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Response to: ‘Neutrophil extracellular traps and low-density granulocytes are associated with the interferon signature in systemic lupus erythematosus, but not in antiphospholipid syndrome’ by van den Hoogen et al
  1. Mariana J Kaplan1,
  2. Kerry A Casey2
  1. 1 Systemic Autoimmunity Branch, National Institute of Arthritis and Musculoskeletal and Skin Diseases, National Institutes of Health, Bethesda, Maryland, USA
  2. 2 Department of Respiratory, Inflammation and Autoimmunity, MedImmune LLC, Gaithersburg, Maryland, USA
  1. Correspondence to Dr Kerry A Casey, Allen Institute for Immunology, Seattle, WA, USA; kerry.casey{at}; Dr Mariana J Kaplan, Systemic Autoimmunity Branch, National Institute of Arthritis and Musculoskeletal and Skin Diseases, National Institutes of Health, Bethesda, Maryland, USA; mariana.kaplan{at}

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We very much appreciate the interest of van den Hoogen et al 1 in our study.2 Their independent confirmation of the linkage between the type I interferon (IFN) axis, disease activity, hypocomplementaemia and elevated low-density granulocyte (LDG) numbers in patients with systemic lupus erythematosus (SLE) is highly encouraging for the field considering the demographic differences between the Utrecht and National Institutes of Health cohorts.

In light of these aligned observations, it is intriguing that the authors did not find any significant association between the type 1 IFN gene signature and neutrophil extracellular trap release or LDG numbers in their patients with either primary or SLE-associated antiphospholipid syndrome (APS), despite observing increased prevalence of each component.3 We look forward with great interest to future studies that may elucidate whether this observed uncoupling in APS is due to the presence of a discrete activatory stimulus driving the formation and activation of LDG or whether the type I IFN pathway may still be at play but not as readily observable by systemic gene signature as a result of local microenvironment constriction or the ability of standard-of-care medications to mask IFN gene signature detection.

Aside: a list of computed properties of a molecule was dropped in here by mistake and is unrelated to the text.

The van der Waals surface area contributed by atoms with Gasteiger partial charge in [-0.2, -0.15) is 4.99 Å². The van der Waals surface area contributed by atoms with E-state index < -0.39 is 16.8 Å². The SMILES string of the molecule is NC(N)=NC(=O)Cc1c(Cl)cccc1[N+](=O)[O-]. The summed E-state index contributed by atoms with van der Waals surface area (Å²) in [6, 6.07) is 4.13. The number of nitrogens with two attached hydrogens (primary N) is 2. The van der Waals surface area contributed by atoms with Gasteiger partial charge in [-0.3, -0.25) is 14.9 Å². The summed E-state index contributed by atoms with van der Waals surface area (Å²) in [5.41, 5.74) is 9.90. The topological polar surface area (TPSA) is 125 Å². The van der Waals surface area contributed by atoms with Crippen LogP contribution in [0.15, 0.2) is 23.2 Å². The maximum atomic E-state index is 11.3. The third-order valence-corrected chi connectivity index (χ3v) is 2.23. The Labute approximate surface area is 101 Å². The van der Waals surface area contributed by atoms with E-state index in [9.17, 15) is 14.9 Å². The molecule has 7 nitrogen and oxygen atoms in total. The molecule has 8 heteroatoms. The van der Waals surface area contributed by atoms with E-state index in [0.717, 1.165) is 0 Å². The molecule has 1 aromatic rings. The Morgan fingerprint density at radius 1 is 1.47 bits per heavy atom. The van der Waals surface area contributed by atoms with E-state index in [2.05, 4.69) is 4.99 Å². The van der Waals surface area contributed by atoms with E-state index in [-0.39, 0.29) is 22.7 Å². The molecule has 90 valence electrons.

Notably, we fully support the sentiments of van den Hoogen et al 1 and agree that the role of LDG in rheumatological disease is an emerging field deserving of continued exploration across populations and indications.



  • Handling editor Josef S Smolen

  • Contributors Both authors were involved in the development, review and approval of the letter on behalf of all coauthors. Editorial support was paid for by AstraZeneca.

  • Funding This study was supported by MedImmune, a member of the AstraZeneca Group (AR041199) and by the intramural research program at NIAMS/NIH.

  • Competing interests KAC was an employee at MedImmune during the time work was performed on this study.

  • Patient consent for publication Not required.

  • Provenance and peer review Commissioned; internally peer reviewed.

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